Cinnamon was one of the first known spices. In ancient Egyptian times, much of the world’s cinnamon came from China.  The Romans believed cinnamon's fragrance sacred and burned it at funerals, but it was not popular as a cooking spice. In medieval Europe, cinnamon became a favorite flavor in many banquet foods.  It was also regarded as an appetite stimulant, a digestive, an aphrodisiac, and a treatment for coughs and sore throats.  Because cinnamon was one of the first spices sought in 15th century European explorations, some say it indirectly led to the discovery of America.  Between the 16th and 18th centuries, the Dutch and Portuguese brutally fought to control the cinnamon plantations of Ceylon (now called Sri Lanka) (3).   

Epicurean Facts


Cinnamon ranges in color from yellowish brown (Ceylon), reddish brown (Indonesian and Vietnamese) to darker brown (Chinese).  

Dried bark is formed into cylindrical quills and cut into cinnamon sticks.  Ceylon cinnamon sticks tend to be multilayered, thin, and fragile while Vietnamese and Indonesian sticks tend to be a single thick layer and less prone to breakage.  Chinese cinnamon is often sold as chunks of bark rather than in quills.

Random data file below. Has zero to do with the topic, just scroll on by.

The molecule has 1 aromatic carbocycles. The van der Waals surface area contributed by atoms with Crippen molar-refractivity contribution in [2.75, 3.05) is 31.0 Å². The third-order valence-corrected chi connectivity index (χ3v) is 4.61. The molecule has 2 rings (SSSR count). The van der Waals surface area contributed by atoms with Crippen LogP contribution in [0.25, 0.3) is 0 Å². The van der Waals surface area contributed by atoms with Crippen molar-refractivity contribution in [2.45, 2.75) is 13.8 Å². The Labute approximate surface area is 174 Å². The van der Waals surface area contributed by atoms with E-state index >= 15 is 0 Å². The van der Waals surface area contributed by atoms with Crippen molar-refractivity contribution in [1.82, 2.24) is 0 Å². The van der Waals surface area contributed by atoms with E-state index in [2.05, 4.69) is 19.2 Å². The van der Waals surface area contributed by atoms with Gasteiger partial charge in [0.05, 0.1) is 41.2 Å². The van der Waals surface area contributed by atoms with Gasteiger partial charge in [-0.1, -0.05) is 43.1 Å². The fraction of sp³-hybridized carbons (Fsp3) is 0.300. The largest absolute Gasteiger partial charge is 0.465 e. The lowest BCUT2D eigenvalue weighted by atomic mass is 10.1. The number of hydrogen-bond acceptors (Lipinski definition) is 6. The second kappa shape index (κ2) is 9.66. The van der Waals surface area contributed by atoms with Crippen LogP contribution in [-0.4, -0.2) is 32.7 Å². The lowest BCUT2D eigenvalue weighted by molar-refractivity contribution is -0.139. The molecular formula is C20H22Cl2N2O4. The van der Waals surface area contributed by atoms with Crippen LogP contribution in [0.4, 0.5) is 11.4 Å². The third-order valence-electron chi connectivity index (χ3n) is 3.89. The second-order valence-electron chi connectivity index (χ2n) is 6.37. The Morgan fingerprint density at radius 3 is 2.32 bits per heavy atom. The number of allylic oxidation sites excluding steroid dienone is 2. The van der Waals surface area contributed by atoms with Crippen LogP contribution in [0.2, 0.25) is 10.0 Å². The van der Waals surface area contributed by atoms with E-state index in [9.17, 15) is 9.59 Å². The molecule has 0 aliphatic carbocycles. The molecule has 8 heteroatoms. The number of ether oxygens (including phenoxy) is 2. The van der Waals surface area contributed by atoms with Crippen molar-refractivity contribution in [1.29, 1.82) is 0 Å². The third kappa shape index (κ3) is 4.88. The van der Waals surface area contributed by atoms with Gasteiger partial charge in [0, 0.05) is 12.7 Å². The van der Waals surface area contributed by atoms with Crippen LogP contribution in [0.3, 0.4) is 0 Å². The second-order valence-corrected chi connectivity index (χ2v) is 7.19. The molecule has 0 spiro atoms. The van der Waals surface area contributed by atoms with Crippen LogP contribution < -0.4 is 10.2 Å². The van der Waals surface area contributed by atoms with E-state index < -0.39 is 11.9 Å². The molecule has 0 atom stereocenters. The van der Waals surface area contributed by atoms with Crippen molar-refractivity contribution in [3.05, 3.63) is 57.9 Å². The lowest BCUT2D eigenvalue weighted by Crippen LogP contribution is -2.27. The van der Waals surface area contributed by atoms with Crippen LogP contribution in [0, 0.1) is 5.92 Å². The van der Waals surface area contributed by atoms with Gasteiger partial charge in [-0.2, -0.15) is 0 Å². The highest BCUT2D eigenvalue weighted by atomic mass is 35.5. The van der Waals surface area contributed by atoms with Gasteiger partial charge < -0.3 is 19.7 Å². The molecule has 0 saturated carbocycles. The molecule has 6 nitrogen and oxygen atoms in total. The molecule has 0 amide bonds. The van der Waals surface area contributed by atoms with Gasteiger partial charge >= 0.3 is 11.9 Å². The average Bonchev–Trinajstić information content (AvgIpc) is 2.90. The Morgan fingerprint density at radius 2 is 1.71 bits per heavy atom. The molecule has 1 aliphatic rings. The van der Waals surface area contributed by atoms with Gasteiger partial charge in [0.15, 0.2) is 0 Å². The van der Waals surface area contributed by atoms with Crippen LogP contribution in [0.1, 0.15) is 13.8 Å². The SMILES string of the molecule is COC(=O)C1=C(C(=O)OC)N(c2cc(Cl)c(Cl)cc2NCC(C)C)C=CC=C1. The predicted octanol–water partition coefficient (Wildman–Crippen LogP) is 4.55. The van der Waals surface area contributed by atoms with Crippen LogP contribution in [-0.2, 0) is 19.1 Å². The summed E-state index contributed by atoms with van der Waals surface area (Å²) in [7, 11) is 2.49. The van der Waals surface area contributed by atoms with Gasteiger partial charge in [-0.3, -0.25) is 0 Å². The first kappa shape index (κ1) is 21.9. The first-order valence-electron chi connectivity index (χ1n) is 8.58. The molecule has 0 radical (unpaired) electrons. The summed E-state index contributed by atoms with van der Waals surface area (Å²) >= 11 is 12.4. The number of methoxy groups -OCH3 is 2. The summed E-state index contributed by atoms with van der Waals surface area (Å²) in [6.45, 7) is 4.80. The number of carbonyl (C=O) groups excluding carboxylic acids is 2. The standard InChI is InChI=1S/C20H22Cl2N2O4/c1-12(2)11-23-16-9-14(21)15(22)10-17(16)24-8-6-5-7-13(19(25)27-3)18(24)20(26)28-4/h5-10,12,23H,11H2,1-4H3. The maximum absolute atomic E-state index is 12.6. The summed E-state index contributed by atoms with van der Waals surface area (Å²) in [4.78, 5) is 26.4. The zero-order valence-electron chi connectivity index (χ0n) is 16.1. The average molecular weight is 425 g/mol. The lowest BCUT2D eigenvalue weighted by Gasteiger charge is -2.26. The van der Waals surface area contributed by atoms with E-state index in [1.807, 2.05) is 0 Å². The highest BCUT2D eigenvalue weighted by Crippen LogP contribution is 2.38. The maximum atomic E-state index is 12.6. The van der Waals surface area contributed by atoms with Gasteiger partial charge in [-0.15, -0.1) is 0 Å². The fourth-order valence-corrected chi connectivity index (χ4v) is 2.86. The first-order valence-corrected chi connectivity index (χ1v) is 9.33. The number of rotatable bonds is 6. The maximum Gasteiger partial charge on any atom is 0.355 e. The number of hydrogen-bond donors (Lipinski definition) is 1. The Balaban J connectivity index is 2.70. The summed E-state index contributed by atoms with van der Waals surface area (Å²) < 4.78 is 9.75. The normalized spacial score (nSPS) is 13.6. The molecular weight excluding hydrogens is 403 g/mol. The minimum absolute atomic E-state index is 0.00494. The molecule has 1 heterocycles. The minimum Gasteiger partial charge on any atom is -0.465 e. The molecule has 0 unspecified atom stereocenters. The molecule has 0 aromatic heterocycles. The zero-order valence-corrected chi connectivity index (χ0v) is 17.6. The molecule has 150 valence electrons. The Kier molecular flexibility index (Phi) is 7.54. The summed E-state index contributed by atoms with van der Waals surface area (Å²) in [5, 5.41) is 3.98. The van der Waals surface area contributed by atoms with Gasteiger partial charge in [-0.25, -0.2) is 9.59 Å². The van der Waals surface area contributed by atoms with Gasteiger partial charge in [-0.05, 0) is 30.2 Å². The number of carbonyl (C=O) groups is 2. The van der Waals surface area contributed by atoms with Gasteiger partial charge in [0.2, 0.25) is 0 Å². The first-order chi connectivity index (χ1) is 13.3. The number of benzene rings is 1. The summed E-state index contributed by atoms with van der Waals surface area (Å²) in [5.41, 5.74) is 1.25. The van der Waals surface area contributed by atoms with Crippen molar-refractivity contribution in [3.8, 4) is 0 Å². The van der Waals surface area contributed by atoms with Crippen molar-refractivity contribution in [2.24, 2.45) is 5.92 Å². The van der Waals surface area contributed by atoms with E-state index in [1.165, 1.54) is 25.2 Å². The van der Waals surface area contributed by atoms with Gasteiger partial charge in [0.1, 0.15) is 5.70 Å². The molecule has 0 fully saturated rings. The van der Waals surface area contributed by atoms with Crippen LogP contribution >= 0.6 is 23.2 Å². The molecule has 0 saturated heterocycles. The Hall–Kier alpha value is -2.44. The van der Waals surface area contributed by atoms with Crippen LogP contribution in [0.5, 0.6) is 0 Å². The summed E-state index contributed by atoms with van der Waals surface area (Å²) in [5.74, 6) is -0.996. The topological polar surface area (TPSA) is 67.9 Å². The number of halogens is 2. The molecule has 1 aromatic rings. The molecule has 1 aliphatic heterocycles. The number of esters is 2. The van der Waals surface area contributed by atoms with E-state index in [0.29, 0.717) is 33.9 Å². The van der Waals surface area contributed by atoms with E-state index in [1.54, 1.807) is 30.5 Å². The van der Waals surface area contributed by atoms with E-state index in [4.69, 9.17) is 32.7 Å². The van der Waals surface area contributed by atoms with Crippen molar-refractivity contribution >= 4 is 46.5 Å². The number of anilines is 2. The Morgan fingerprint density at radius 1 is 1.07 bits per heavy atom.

Flavor Characteristics

Cinnamaldehyde (spicy), woody, musty, sweet, astringent (drying), and bitter (4)

Tasting Notes

Good quality cinnamon bark can contain up to around 4% essential oil.  The main flavor of cinnamon comes from the aromatic compound “cinnamaldehyde” which is described as tasting like spicy “red hot” or “atomic fireball” candy.  Of the four main culinary species of cinnamon, Vietnamese and Chinese typically have the highest cinnamaldehyde content and spicy flavor.  Chinese cinnamon can sometimes taste bitter and astringent and is generally considered to be lower in quality than Vietnamese. Indonesian cinnamon is usually less spicy and is prized by bakers for its balanced warm and woodsy flavor.  Ceylon cinnamon has a mild spiciness and exhibits unique flavors such as fruity, floral, and clove-like.  

Culinary Uses